Eric Siu: People tend to forget about, and this is something I stress to any entrepreneurs or marketers out there, people are forgetting about the lost art of copyrighting and what a good headline really means, and I think you've done that really well so again, go to the Outdoorsy site, learn more about it, even google the word copyright, because it's not just all about throwing ads up on Facebook or Google. It's much more than that, right?
Jen Young: A hundred percent. Everybody ... I'm sure there's people that know a lot more about this than I do that are listening in but even if you think about AdWords, which everybody generally associates around targeting and ad groups and bidding and spend, cutting through costs and cutting through the overall ad groups really happens at the headline. This is where ...there's just so much me too advertising out there that if you can inject personality and try your different power words and really find something that stands apart from all of the me too competitive ads at the top of page, you'd be amazed at how many clicks you'll get being in sixth position if you've got a really interesting headline.
Eric Siu: There you go. Great, a couple more rapid fire questions for you Jen. What's one new tool that you've added in the last year that's added a lot of value? For example, Evernote.
Jen Young: Evernote, God, I wish that Evernote worked really well for me. I'm a little more meat and potatoes on my to-do's there but I'd say ... I know that Slack is ... everybody's talking about Slack, and I don't know that it's a massive tool, but Slack has definitely changed things for me, and so has Quip.
But going back to the point, Eric, about where Outdoorsy is right now and how we drive so much traffic and interest around our story, we're doing a lot of writing. So Quip's been a really great tool for us because we are still heavy-up and focused on the quality of our content and the storytelling. So it's an awesome tool where I can collaborate in the live fashion with all my partners. My bloggers, writers, social influencers, my team members, I can CC, I can tag, I can give permissions for access to some files and folders and not. It's got a little bit of Slack, it's got a little bit of word processing, and it's got a little bit of G-Drive in it too. So, that's been a tool for us that's worked really well this year, but I would say tools for us are changing about as quickly as you can imagine.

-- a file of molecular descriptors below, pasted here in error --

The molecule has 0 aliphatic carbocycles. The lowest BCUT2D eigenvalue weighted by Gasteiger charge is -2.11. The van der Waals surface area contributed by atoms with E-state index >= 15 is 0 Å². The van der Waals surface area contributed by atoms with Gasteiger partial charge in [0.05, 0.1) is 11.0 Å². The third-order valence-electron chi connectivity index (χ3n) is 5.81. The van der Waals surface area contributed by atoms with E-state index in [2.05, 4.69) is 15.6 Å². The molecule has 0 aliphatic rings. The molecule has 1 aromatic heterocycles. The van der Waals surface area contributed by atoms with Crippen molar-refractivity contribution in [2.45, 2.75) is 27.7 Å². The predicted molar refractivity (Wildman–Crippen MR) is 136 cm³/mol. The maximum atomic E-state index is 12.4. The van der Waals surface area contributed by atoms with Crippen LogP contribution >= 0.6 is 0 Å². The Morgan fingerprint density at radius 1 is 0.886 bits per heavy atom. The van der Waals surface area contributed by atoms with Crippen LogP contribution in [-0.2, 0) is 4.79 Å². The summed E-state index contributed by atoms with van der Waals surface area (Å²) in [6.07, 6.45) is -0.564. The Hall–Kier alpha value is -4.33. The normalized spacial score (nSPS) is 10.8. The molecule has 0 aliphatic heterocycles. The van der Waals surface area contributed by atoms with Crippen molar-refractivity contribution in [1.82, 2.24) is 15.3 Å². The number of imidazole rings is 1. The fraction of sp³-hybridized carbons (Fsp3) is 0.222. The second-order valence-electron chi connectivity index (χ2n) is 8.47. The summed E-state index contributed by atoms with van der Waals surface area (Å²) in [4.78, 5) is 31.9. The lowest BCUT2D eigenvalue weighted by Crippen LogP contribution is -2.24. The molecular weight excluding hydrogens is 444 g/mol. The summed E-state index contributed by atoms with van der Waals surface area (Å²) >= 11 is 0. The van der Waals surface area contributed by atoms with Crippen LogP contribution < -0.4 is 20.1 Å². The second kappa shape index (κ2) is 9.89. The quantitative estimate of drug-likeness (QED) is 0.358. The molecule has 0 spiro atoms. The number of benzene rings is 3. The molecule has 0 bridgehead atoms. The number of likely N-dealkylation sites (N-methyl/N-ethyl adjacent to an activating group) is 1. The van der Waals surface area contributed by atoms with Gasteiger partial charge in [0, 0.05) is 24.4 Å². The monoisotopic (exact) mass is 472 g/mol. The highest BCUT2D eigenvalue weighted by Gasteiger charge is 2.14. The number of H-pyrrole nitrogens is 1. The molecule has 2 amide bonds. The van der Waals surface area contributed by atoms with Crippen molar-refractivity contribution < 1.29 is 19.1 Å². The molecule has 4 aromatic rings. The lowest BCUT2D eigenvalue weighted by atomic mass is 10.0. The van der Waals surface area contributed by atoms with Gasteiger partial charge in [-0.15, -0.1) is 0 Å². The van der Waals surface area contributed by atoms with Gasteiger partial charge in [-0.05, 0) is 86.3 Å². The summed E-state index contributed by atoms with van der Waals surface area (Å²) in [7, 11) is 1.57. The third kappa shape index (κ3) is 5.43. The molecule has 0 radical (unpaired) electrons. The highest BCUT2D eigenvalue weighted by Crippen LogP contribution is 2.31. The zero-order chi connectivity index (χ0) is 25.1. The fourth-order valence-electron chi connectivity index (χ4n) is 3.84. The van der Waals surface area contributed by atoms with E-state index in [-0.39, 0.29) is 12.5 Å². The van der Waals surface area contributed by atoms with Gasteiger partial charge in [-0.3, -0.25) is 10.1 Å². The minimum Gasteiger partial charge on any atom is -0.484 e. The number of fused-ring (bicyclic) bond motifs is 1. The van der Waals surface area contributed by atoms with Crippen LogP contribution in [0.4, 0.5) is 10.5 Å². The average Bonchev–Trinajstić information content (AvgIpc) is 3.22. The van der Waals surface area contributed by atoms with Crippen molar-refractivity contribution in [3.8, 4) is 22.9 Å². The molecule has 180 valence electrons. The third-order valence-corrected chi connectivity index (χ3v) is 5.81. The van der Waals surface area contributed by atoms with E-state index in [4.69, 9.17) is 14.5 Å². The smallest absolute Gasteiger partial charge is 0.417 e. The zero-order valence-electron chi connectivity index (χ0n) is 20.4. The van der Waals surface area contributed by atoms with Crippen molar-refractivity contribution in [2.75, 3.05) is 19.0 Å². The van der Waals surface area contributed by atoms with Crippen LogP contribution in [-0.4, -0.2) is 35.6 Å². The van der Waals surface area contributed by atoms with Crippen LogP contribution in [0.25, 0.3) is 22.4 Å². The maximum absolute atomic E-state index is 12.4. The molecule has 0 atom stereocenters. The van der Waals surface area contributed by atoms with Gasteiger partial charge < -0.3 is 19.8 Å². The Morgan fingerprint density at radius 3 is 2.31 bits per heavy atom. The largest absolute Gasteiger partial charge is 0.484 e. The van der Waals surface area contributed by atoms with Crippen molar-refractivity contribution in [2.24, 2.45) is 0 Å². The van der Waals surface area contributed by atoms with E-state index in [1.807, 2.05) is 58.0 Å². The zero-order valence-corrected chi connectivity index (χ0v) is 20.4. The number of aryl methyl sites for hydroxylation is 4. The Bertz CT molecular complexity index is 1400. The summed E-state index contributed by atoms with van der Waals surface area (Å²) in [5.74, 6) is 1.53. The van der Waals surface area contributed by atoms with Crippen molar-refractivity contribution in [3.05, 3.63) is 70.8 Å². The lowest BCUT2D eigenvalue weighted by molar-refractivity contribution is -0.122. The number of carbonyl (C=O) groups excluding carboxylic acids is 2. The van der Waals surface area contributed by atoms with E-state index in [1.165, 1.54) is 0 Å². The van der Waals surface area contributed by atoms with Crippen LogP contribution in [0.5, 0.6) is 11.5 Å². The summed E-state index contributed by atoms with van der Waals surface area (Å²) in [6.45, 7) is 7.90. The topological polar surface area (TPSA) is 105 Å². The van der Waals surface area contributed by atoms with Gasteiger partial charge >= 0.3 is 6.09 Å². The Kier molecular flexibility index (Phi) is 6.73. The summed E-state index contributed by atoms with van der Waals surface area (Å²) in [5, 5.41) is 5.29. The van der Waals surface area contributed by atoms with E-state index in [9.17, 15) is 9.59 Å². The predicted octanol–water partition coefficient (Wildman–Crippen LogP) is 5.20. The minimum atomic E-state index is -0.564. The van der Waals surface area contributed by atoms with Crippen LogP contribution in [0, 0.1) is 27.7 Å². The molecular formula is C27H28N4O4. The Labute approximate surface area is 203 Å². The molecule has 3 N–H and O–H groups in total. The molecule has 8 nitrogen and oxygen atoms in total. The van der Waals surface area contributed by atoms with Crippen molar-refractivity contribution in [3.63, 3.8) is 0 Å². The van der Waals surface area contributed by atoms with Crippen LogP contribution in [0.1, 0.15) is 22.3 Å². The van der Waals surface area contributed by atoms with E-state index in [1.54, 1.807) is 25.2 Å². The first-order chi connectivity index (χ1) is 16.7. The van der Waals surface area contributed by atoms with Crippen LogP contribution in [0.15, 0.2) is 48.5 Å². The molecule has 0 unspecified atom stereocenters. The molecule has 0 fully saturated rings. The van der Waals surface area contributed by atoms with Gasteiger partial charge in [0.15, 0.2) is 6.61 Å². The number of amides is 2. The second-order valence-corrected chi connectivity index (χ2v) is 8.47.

Eric Siu: Got it, okay. And how about for you personally? How are you getting better every day? How are you learning? How are you just improving?
Jen Young: I work on it. Every day I wrap up the end of my day, and every morning I start off my day with pretty tight summaries of what were my big pillars that mattered for the business and I refine them just slightly. What are the ... I work on themes and my content calendars and then my big major documents and then I look into my to-dos and my tasks and I just build a really strong system internally about what are the priorities. What am I going to drop, do, or delay? And I just do that every single morning, and it does get me to be a lot more effective, and also say no.
Eric Siu: Got it, and does that come from the ... it sounds like the getting things done methodology, is that what you follow?
Jen Young: One hundred percent. I also do power through probably two or three times as much as any other person in [inaudible 00:19:39] world as me. All of my friends in other jobs, I just do more. And I think that that is also another requirement if you're in the start-up world.
Eric Siu: Love it. Alright, well Jen this has been great. What's the best way for people to find you online?
Jen Young: Best way for people to find me online is any social channel, but personally if you want to connect with me either on Facebook or direct through email, [email protected] Love touching base and talking with people. I've shut down my personal Instagram because we're running Outdoorsy Instagram there but that's probably the best way to get a feeling and a vibe for the brand, and I always love talking to as many people as I can.
Eric Siu: Awesome, great. Jen, thanks so much for doing this.
Jen Young: Absolutely. Have a great day, Eric. Absolutely love what you guys are up to.